The gold standard for diagnosing achalasia is esophageal manometry; radiographic and endoscopic evaluation provides supplementary information. A chest X-ray may show a widened mediastinum and an air-fluid level in the esophagus. A barium esophagram shows esophageal dilation with tapering at the esophageal junction, known as a “bird beak.” (See Figure 1.) If the esophagus is severely dilated, it can occupy the entire mediastinum, assuming an S curve, known as a sigmoid esophagus. Endoscopy is performed to evaluate for secondary causes of achalasia; it cannot be used for diagnosis as it is often normal.
The hallmark findings of achalasia on manometry are absence of esophageal peristalsis and incomplete or partial LES relaxation with wet swallows. Basal LES pressure and intraesophageal pressure may be elevated, but not uniformly. High-resolution esophageal manometry has led to the description of 3 subtypes of achalasia: type I or classic achalasia with low intraesophageal pressure, type II with panesophageal pressurization, and type III with highamplitude spastic contractions. (See Figure 2.) Classification is beneficial as different types have variable responses to similar therapies, with type II having the most favorable response.
Figure 2: Types of achalasia by high resolution esophageal manometry. Neurogastroenterol Motil.
Any evaluation should rule out other conditions that may mimic achalasia, including Chagas disease (endemic in South America), or be associated with it, such as triple-A or Allgrove syndrome (adrenocorticotropic hormone insensitivity, alacrima, and achalasia). Patients with anorexia nervosa have been shown to manometrically have achalasia. Achalasia is also more common in patients with Down syndrome.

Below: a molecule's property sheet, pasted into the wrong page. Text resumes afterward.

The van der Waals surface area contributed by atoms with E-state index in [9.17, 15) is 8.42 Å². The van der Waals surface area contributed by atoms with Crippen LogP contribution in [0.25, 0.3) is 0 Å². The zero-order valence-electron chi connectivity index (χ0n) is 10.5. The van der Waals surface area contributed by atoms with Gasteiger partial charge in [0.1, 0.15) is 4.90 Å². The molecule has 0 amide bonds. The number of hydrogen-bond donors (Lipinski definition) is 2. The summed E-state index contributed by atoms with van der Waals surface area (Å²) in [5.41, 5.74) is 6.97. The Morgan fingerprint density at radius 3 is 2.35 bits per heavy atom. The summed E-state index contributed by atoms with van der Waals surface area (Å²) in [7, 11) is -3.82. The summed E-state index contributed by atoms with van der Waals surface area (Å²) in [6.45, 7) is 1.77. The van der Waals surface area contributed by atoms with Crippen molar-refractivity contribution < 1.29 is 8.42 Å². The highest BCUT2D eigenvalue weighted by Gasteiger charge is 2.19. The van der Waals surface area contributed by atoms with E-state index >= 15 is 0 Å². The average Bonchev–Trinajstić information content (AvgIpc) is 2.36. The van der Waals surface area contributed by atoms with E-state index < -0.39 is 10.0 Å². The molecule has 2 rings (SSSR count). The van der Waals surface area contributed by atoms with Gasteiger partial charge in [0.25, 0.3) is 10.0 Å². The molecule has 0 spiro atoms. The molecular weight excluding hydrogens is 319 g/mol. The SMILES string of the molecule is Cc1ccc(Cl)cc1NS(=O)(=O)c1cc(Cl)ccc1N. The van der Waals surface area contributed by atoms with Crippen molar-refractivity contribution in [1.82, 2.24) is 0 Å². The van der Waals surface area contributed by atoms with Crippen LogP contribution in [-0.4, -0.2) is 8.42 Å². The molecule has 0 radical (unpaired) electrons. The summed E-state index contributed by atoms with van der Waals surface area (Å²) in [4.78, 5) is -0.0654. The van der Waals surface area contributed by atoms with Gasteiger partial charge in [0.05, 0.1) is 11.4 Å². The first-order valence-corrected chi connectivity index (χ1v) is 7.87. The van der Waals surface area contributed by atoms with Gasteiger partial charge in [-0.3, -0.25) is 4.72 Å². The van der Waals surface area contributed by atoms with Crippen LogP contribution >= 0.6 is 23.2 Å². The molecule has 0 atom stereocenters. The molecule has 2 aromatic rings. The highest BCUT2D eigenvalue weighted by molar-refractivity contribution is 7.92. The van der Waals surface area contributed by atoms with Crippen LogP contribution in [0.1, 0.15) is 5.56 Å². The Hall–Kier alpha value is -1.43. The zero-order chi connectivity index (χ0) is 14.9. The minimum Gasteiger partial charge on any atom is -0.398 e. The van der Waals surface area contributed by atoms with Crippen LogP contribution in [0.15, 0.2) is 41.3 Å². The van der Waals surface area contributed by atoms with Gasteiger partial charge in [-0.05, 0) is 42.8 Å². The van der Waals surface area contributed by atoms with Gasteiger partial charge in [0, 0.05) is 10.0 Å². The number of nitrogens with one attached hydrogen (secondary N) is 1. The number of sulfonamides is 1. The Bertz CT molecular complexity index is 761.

No treatment can reverse the nerve damage or restore normal esophageal function; however, treatments can relieve symptoms of the functional obstruction. Oral nitrates and calcium channel blockers can relax smooth muscle, resulting in reduced LES pressure and symptomatic relief. Intrasphincteric botulism toxin can be endoscopically injected to reduce LES pressure, but relief usually lasts only 6 months and may affect future surgical intervention. Dilation with pneumatic balloon produces a controlled disruption of the LES fibers. Although there is a high risk of esophageal perforation, pneumatic dilation leads to longer symptomatic improvement. If needed, surgical myotomy to disrupt the LES fibers with or without anti-reflux procedure is the procedure of choice.
Our patient underwent esophageal manometry, which was consistent with type II achalasia. He had an upper endoscopy with pneumatic balloon dilation. Initially, his dysphagia resolved. At the 2-week follow-up, his symptoms began to reappear and he underwent repeat pneumatic dilation with a larger diameter balloon. He has been asymptomatic for the past year. GI continues to follow him as symptoms can recur years after dilation.
References and Suggested Readings
Kahrilas P, Bredenoord A, Fox M, et al. The Chicago classification of esophageal motility disorders, v3.0. Neurogastroenterol Motil. 2015;27(2):160-174.
Moonen A, Boeckxstaens G. Current diagnosis and management of achalasia. J Clin Gastroenterol. 2014;48(6):484-490.
To refer a patient to the Suzi and Scott Lustgarten Center for GI Motility, call 215-590-1678 or email firstname.lastname@example.org.